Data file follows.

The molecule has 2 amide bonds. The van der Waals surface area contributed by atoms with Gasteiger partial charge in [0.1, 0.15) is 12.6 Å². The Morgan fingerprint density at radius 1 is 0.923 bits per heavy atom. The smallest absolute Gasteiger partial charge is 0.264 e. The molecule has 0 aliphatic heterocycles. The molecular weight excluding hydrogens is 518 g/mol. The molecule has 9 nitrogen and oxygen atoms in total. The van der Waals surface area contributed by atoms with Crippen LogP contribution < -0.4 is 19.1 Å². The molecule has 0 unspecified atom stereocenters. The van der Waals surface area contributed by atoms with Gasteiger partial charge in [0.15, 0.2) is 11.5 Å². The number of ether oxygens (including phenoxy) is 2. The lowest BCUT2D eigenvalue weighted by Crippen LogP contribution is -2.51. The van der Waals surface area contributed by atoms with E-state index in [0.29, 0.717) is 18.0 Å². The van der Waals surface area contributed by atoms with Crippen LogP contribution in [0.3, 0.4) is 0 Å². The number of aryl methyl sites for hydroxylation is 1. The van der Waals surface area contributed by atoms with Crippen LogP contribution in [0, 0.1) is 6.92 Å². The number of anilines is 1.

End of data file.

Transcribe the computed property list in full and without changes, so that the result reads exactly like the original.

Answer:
The molecule has 2 amide bonds. The van der Waals surface area contributed by atoms with Gasteiger partial charge in [0.1, 0.15) is 12.6 Å². The Morgan fingerprint density at radius 1 is 0.923 bits per heavy atom. The smallest absolute Gasteiger partial charge is 0.264 e. The molecule has 0 aliphatic heterocycles. The molecular weight excluding hydrogens is 518 g/mol. The molecule has 9 nitrogen and oxygen atoms in total. The van der Waals surface area contributed by atoms with Crippen LogP contribution < -0.4 is 19.1 Å². The molecule has 0 unspecified atom stereocenters. The van der Waals surface area contributed by atoms with Gasteiger partial charge in [0.15, 0.2) is 11.5 Å². The number of ether oxygens (including phenoxy) is 2. The lowest BCUT2D eigenvalue weighted by Crippen LogP contribution is -2.51. The van der Waals surface area contributed by atoms with E-state index in [0.29, 0.717) is 18.0 Å². The van der Waals surface area contributed by atoms with Crippen LogP contribution in [0.3, 0.4) is 0 Å². The number of aryl methyl sites for hydroxylation is 1. The van der Waals surface area contributed by atoms with Crippen LogP contribution in [0, 0.1) is 6.92 Å². The number of anilines is 1.